Main content

Date created: | Last Updated:


Creating DOI. Please wait...

Create DOI

Category: Project

Description: As public trust in technology companies has declined, people are questioning the effects of digital technologies in their lives. In this context, many evidence-free claims from corporations and tech critics are widely circulated. How can members of the public make evidence-based decisions about digital technology in their lives? In clinical fields, 𝑁 -of-one trials enable participant-investigators to make personalized causal discoveries about managing health, improving fitness, and improving their education. Similar methods could help community scientists understand and manage how they use digital technologies. In this paper, we introduce Conjecture, a system for coordinating 𝑁 -of-one trials that can guide personal decisions about technology use and contribute to science. We describe 𝑁 -of-one trials as a design challenge and present the design of the Conjecture system. We evaluate the system with a field experiment that tests folk theories about the influence of colorful screens on alleged phone addiction. We present findings on the design of of 𝑁 -of-one-trial systems based on submitted data, interviews, and surveys with 27 participants. Taken together, this paper introduces 𝑁 -of-one trials as a fruitful direction for computer scientists designing industry-independent systems for evidence-based technology governance and accountability.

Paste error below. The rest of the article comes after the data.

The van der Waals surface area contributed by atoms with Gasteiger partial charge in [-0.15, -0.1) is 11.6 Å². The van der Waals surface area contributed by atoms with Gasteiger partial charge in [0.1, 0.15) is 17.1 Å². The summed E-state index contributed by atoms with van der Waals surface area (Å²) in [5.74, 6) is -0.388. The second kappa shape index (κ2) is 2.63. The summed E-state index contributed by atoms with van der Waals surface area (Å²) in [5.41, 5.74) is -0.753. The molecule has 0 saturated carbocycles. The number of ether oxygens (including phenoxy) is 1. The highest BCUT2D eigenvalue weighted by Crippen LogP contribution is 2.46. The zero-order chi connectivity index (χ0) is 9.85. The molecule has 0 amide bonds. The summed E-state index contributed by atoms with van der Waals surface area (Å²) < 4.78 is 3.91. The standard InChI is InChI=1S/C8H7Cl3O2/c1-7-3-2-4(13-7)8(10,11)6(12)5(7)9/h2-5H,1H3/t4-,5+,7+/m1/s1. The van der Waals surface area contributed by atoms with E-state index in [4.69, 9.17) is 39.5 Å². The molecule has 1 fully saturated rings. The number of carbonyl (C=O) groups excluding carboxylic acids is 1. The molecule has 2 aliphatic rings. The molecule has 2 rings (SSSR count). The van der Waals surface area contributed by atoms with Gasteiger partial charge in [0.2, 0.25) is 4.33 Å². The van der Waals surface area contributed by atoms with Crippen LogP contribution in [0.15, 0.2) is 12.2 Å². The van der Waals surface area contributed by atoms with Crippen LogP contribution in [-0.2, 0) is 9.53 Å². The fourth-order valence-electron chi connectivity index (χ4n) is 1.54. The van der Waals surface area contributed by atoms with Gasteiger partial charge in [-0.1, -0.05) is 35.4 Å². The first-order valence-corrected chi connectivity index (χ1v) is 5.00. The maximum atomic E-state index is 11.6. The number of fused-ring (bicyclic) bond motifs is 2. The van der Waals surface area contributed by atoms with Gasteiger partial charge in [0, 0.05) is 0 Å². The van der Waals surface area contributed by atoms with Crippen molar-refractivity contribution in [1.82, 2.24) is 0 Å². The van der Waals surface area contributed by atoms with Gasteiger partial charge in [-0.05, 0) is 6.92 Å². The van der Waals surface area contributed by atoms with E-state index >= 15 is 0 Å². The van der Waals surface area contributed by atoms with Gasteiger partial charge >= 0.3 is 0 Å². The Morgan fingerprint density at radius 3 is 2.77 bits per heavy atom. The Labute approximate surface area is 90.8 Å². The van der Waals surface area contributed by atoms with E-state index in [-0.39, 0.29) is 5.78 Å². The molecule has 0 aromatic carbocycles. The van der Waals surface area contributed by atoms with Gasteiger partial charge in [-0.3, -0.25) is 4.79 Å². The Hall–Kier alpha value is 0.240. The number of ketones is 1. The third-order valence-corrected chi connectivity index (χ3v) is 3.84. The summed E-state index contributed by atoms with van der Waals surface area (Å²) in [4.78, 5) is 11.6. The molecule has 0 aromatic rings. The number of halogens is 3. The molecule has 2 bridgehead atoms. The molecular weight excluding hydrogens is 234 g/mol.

License: CC-By Attribution 4.0 International


Loading files...


Recent Activity

Loading logs...

OSF does not support the use of Internet Explorer. For optimal performance, please switch to another browser.
This website relies on cookies to help provide a better user experience. By clicking Accept or continuing to use the site, you agree. For more information, see our Privacy Policy and information on cookie use.

Start managing your projects on the OSF today.

Free and easy to use, the Open Science Framework supports the entire research lifecycle: planning, execution, reporting, archiving, and discovery.